In the Shadows of the Night: A Chilling Ozark Campfire Story

I’ve spent a lot of time in the outdoors in my life. Both of my parents had me camping and traveling since day one. On a camping trip in late fall in Minnesota, it snowed and I peed my snowsuit—I’ve always thought that this is what made me love winter so much, nothing quite like northern exposure. From then on it was family camping trips even after my parents divorced. When I’d visit my father, we’d go camping, road trip across the country, fishing etc. And with my mother we’d road trip across the country soaking in the sights that included hikes and treks to beautiful vistas, bike riding and still, plenty of fishing.

I remember one trip to Montana, my father and I were mountain biking and came face to face with a grizzly and two cubs. Luckily that ended well and without violence but that was an outdoors experience I’d care not to relive. I’ve heard plenty of noises of animals going bump in the night as I lay in my tent with my imagination running wild. Was it a bear? Or a raccoon? I’m sure many of us are familiar with this feeling. I’ve spent many nights in the Badlands, north woods, mountains and deserts camping and becoming quite familiar with the local wildlife for years—ALONE. Part of one’s outdoor growth is becoming acquainted with all of that. You get used to it and become accustomed to hearing those sounds until you don’t even really realize them any more. I was familiar with all of this until I arrived in the Ozarks once again and began my photographic pursuit there.

The Ozarks are a mysterious place. Running from Saint Louis southwest through Arkansas and into eastern Oklahoma, they are ancient mountains that contain many secrets and mysteries. They are older than the Rockies and the Appalachians. Civil War battle sites dot the Ozarks, where in divided states like Missouri, brother literally fought against brother. Those Civil War roots run deep. Old cemeteries hide in the dark corners of hollers where sometimes daylight doesn’t even seem to reach.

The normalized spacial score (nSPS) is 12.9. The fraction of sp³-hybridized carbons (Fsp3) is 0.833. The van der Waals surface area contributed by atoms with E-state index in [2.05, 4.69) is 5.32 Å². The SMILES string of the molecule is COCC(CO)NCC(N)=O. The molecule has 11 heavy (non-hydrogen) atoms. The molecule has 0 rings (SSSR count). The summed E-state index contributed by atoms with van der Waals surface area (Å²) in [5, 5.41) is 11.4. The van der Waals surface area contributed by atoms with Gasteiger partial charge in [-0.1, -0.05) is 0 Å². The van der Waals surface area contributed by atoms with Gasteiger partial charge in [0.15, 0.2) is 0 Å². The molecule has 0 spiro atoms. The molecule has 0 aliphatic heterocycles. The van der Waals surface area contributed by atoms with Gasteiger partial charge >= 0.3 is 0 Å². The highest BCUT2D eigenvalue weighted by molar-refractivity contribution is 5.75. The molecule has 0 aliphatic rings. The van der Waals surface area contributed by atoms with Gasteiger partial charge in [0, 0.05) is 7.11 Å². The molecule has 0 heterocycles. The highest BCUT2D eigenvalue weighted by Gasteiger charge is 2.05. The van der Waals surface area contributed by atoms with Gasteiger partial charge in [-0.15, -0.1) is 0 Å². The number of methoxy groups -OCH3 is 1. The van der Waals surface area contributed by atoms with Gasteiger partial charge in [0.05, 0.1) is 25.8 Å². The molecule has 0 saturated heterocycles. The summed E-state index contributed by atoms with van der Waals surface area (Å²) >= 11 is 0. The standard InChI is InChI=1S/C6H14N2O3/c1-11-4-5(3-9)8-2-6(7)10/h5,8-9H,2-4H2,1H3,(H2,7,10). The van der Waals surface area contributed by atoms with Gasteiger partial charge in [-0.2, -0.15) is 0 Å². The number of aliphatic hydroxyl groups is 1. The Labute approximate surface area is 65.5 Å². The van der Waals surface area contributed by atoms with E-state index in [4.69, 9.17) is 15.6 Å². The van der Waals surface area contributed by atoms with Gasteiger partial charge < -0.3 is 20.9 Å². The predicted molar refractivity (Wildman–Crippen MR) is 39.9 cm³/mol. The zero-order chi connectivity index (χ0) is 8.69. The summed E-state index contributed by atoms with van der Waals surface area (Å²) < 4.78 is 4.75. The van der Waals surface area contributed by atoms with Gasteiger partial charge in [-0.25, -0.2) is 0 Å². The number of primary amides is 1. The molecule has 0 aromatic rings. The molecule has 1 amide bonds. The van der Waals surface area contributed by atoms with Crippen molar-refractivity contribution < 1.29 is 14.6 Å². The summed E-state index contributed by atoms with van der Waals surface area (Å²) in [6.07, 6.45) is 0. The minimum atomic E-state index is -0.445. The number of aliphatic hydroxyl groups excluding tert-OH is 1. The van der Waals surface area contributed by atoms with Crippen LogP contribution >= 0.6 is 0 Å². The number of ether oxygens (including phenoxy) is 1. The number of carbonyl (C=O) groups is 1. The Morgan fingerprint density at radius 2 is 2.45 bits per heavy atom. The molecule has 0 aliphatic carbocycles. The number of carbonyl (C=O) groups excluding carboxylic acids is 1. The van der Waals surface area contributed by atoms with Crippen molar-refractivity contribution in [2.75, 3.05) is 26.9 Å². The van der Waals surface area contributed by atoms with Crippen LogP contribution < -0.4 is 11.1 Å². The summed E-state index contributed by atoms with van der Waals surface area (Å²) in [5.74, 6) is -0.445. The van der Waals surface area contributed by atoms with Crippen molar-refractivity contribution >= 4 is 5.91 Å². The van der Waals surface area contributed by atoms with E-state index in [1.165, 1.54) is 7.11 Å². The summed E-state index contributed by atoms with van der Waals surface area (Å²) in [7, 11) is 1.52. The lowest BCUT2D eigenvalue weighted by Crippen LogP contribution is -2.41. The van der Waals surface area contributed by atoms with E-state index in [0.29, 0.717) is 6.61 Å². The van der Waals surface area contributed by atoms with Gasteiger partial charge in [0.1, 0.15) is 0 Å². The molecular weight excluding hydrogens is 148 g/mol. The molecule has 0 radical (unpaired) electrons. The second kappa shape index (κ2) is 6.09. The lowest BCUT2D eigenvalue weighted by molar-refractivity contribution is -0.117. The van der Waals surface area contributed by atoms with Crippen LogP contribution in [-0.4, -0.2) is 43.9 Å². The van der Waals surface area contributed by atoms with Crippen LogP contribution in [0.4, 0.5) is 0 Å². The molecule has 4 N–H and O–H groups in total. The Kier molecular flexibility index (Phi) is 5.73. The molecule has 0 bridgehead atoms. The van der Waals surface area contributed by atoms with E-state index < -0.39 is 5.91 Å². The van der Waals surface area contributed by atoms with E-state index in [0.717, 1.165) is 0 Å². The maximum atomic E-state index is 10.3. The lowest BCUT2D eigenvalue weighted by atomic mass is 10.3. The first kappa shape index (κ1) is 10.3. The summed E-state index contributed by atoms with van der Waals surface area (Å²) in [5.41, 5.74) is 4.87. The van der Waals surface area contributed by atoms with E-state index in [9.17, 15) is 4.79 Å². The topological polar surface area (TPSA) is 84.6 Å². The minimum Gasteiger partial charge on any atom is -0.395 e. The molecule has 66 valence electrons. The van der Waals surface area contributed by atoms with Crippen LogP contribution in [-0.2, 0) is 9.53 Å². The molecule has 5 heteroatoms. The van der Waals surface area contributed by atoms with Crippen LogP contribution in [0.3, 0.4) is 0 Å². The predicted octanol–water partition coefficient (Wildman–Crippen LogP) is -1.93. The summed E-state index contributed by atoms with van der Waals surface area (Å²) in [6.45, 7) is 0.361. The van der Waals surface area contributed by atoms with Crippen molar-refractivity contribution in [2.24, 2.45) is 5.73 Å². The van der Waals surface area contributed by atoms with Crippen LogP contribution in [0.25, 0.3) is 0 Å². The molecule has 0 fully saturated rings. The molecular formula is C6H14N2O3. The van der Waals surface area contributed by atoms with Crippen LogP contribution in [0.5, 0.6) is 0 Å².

Aside from the Civil War and poverty, the Trail of Tears runs right through the hearts of Missouri and Arkansas as it snakes its way through the hills and hollers to Oklahoma. The Ozarks are beyond rich with history and a lot of it is a seemingly dark history. Disappearances are known to occur frequently, the infamous James Gang and their robberies, and endless stories of murders and slayings, and witchcraft. Alongside all of this are mythological creatures such as skinwalkers, Ozark howlers, hellhounds, the list goes on. Under these mountains is a series of caves of which a majority have not even been discovered or explored, aiding to one’s imagination about the existence of these creatures or even creatures which may have not even been discovered yet.

There is naivety and inexperience in the majority who travel into the outdoors. This is particularly present in those who maybe only get to state parks, or local trails once a week on a Saturday—this does not allow full immersion into nature—a true wilderness or backcountry experience. When one spends enough time in the forest that naivety goes away. Experience piles up, confidence increases yet also decreases. Preparedness expands and risk-taking evolves into well thought out adventures leading to more remote areas that are harder to reach and further from civilization.

I do not care if you walk away from reading this story as fact or fiction. Just remember there are things in the forest we need to leave alone. In February of 2019, I set out to do some winter night sky photography at a small lake deep in the dense Mark Twain National Forest.

The story goes as follows:

Tonight I set out in search of some starry night skies. The weather was perfect (for me). Cold enough you had to dress for it, but not quite that cold that starts making things uncomfortable. I had traveled about 2 hours from St Louis to explore an area I thought might be one of my new hidden gems. 

In the depths of Mark Twain National Forest passing old cemeteries and the Trail of Tears, south of Salem, I made my turn down an old forest road. The trees hugged the road and suffocated my headlights. A couple of trees were down across the road, a storm blew them over I remember thinking, or were they put there by the USFS to dissuade visitors. Nothing to worry, the Tacoma did just find as I drove straight over them. The condition of the road deteriorated, becoming ruttier and ruttier, pockmarked with deep holes until I reached my destination: an old abandoned campground.